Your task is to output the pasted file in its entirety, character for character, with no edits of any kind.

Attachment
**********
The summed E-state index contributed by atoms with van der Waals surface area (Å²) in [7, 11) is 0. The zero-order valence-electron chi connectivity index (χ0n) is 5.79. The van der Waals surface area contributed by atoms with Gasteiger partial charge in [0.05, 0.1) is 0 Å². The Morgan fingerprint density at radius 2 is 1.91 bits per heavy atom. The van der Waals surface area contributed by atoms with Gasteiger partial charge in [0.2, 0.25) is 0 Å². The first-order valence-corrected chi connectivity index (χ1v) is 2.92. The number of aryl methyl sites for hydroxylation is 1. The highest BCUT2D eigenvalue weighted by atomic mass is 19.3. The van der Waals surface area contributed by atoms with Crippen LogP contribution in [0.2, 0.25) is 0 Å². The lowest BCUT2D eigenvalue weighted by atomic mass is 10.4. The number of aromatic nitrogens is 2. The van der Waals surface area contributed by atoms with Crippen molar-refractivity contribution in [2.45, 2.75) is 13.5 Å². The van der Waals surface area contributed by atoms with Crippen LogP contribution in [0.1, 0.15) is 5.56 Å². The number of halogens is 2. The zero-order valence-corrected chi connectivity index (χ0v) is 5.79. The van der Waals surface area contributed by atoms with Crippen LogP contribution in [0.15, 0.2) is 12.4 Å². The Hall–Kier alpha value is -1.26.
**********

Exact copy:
The summed E-state index contributed by atoms with van der Waals surface area (Å²) in [7, 11) is 0. The zero-order valence-electron chi connectivity index (χ0n) is 5.79. The van der Waals surface area contributed by atoms with Gasteiger partial charge in [0.05, 0.1) is 0 Å². The Morgan fingerprint density at radius 2 is 1.91 bits per heavy atom. The van der Waals surface area contributed by atoms with Gasteiger partial charge in [0.2, 0.25) is 0 Å². The first-order valence-corrected chi connectivity index (χ1v) is 2.92. The number of aryl methyl sites for hydroxylation is 1. The highest BCUT2D eigenvalue weighted by atomic mass is 19.3. The van der Waals surface area contributed by atoms with Crippen LogP contribution in [0.2, 0.25) is 0 Å². The lowest BCUT2D eigenvalue weighted by atomic mass is 10.4. The number of aromatic nitrogens is 2. The van der Waals surface area contributed by atoms with Crippen molar-refractivity contribution in [2.45, 2.75) is 13.5 Å². The van der Waals surface area contributed by atoms with Crippen LogP contribution in [0.1, 0.15) is 5.56 Å². The number of halogens is 2. The zero-order valence-corrected chi connectivity index (χ0v) is 5.79. The van der Waals surface area contributed by atoms with Crippen LogP contribution in [0.15, 0.2) is 12.4 Å². The Hall–Kier alpha value is -1.26.